Where are all of the good apples?

Pumbaa

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And what’s with this “bad apple” thing anyway? Isn’t the point of that proverb that the whole bunch gets spoiled if you don’t remove the bad apple ASAP?

In a way, by using ”just a few bad apples” wrong, they actually are telling the truth — The whole bunch is rotten. No point in looking for good apples because even if there still are some it won’t make a difference unless all the bad apples are removed pronto. Another interesting thing about that analogy is that real apples won‘t remove themselves. The apples, no matter if they are good or bad, simply can’t be responsible for removing bad apples. There is a higher authority that removes bad apples.

Does that mean that the “just a few bad apples“ apologists actually are asking for oversight?
 

SuperMatt

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I think the problem is the protection of the “bad apples” in the force. I thought it was important to see police officers testifying against Chauvin in his trial. So often, the cops protect “their own” no matter what. Most cops are good people who want to protect their community.
 
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fooferdoggie

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I think the problem is the protection of the “bad apples” in the force. I thought it was important to see police officers testifying against Chauvin in his trial. So often, the cops protect “their own” no matter what. Most cops are good people who want to protect their community.
thats what he said the system is the problem it prevents cops from stopping or talking about other cops.
 

Chew Toy McCoy

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Woke up this morning to yet another story of a cop shooting and killing a black teenager who was in no way a threat to their life at the time of the shooting. It's completely baffling that this is still happening and actually seems to be ratcheting up. It's as if the cops got a "get it out of your system while you still can" memo.
 

Yoused

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knee deep in the road apples of the 4 horsemen
I do not even believe that "good apples" makes any sense. Let me tell you an old story from a few decades ago.

The county-mounties tripped over us. Which is to say, they just happened to notice that we had something odd, and one of us told them it was cannabis (or some slang term for it). So there was a bit of a to-do over that, and once things had settled a bit, one of them walked up to me and stuck his hand in my trouser pocket. I said, “Hey, you can't do that,” and next thing I am up against the wall as a hostile person.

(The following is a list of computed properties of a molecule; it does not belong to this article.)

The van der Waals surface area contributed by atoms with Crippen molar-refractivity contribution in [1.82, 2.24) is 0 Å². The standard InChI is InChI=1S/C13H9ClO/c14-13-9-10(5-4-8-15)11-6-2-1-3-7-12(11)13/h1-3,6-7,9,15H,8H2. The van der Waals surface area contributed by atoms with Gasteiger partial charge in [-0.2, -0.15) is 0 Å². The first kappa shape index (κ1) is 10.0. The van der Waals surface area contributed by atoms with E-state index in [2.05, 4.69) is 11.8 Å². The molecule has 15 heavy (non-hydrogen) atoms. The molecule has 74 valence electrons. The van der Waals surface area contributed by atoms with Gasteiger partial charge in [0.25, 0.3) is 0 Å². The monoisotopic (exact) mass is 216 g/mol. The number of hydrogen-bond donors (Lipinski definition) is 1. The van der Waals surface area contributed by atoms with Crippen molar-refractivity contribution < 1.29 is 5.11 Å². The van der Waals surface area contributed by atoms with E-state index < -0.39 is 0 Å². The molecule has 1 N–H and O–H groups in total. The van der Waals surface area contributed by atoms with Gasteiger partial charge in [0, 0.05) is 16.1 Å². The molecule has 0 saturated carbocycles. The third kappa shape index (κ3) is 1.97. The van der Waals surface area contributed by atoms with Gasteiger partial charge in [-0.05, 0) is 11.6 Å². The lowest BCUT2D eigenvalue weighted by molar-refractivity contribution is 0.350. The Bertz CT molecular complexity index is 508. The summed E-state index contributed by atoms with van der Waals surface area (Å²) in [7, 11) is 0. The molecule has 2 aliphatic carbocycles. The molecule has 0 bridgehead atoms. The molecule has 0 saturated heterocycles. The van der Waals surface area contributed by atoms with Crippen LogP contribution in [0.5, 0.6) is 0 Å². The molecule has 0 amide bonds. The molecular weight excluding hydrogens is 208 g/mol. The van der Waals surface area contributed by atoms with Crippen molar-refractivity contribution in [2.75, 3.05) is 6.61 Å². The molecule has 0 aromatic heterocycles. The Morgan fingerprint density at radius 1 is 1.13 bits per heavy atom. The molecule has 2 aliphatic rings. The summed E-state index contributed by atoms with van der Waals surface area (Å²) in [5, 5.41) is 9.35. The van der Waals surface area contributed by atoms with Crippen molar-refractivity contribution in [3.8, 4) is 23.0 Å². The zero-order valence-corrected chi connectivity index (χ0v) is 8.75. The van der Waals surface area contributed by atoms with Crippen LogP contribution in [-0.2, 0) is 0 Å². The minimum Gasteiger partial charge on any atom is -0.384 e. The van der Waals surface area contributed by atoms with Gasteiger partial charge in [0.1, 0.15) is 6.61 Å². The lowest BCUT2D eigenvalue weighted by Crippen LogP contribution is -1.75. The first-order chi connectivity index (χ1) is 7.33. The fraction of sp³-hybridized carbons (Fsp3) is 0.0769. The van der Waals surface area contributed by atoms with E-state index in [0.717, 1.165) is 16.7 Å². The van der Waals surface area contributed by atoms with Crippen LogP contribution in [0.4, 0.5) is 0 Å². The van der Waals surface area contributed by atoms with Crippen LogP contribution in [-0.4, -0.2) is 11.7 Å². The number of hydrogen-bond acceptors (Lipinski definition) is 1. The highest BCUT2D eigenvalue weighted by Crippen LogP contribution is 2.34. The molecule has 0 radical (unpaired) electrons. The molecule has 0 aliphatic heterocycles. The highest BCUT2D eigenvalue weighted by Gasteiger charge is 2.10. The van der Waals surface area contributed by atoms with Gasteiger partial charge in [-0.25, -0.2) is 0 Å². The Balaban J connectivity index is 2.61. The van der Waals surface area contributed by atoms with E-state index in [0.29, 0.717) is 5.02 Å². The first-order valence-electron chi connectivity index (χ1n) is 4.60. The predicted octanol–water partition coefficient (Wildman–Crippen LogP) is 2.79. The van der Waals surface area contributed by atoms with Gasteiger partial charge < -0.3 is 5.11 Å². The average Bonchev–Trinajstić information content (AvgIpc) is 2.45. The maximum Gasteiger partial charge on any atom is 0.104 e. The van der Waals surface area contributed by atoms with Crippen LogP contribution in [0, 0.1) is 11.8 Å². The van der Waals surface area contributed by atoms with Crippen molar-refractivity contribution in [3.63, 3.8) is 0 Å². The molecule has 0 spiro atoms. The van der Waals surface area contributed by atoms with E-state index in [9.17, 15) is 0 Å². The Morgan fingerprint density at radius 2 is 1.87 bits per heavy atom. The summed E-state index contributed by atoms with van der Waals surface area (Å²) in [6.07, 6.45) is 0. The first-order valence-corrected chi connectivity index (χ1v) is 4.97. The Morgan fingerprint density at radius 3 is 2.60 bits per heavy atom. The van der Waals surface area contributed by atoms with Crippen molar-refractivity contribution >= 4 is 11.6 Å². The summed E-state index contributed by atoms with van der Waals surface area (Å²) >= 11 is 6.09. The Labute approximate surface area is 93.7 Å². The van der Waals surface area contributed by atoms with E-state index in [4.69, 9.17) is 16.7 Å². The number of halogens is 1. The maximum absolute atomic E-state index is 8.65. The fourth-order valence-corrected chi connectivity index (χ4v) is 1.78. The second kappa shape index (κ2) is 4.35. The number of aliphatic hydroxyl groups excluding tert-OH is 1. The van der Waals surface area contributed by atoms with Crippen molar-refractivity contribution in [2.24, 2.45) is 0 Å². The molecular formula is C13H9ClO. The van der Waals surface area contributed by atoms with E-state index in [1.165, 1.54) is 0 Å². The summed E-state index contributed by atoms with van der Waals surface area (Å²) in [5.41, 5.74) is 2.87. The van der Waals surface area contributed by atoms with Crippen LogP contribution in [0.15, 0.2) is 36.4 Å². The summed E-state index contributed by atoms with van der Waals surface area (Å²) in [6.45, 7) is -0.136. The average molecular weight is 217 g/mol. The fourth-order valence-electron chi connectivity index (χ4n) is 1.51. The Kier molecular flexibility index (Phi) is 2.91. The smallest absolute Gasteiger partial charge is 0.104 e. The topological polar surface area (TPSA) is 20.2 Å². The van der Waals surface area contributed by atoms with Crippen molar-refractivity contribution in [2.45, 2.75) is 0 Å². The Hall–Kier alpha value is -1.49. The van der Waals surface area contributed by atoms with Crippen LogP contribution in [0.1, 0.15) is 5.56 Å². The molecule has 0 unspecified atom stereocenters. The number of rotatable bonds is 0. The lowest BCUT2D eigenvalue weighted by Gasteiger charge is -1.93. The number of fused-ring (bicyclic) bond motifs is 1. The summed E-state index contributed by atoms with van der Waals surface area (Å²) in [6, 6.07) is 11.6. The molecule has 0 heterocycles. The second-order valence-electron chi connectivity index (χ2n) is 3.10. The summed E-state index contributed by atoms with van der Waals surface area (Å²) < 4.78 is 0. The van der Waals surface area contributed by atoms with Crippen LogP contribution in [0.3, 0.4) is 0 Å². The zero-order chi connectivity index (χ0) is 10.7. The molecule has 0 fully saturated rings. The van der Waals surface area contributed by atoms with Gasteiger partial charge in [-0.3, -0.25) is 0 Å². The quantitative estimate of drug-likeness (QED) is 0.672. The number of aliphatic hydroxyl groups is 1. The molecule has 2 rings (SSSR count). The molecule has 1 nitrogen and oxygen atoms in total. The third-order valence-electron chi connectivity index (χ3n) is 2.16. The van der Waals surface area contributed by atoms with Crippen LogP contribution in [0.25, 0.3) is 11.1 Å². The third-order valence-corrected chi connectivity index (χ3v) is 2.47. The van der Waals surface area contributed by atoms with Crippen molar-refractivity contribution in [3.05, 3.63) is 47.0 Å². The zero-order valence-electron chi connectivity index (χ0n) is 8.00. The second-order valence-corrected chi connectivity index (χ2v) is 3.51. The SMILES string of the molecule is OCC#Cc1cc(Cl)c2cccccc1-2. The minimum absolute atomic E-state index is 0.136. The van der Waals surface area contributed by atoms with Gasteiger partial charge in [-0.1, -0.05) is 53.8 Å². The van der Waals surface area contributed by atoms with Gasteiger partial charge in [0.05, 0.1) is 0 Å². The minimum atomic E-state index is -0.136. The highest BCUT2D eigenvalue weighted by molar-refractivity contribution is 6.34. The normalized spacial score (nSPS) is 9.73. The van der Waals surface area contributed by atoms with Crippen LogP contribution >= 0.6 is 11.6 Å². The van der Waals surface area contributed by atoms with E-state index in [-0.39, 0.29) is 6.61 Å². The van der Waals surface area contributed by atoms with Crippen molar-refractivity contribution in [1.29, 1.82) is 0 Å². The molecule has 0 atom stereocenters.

Now, I believe that his only goal in sticking his hand in my pocket was escalation. We were not out in the middle of nowhere, nor were we down in the heart of town. It was kind of out of the way but not remote. When you are faced by two or three officers, you have absolutely no power of your own and they hold all the cards. All they have to do is blow a situation up a little and you are toast.

In the end, they confiscated our cannabis, told us they would be reviewing the situation and let us go. Never heard another word about it. My understanding is that in that part of the country (a county in Alabama that is many hundreds of miles from where the state of Alabama is) the LEOs would bust people for cannabis, confiscate it, give them a warning and those people would be buying the same stuff back from a dealer who got his stock from the local LEA. I firmly believe that that was what was going down there.

My point, to reiterate, is that LEOs have total authority in encounters with citizens and the training needed to blow a situation up if that is what they feel like doing. You are expected to answer their questions and follow their instructions, and they get to decide when the encounter has become problematic. Not to mention that police reports and testimony are treated as more accurate than that of citizens. If you claim they lied, you better have solid proof (and hope they have not deleted it from your phone or "accidentally" bricked it).

Philosophically, I do not believe in objective "evil", because almost everything can be viewed from multiple perspectives. If you were a German living in the Third Reich, you might well have seen the cause as noble. The deciding factor, though, is power over others. You just cannot have anything that could be called "evil" in absence of power, and power is nearly impossible to control. As I see it, the police are granted too much power, and the evidence strongly suggests that they never, ever, learned to got it under control.
 

Scepticalscribe

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this video sure hits it home what happens with the police.

In this context, using a gardening metaphor, I think that we need to draw a distinction between (proverbial) "good apples" and - er - what we might describe as well tended, or - quite simply as - something we consider to be "good orchards".
 
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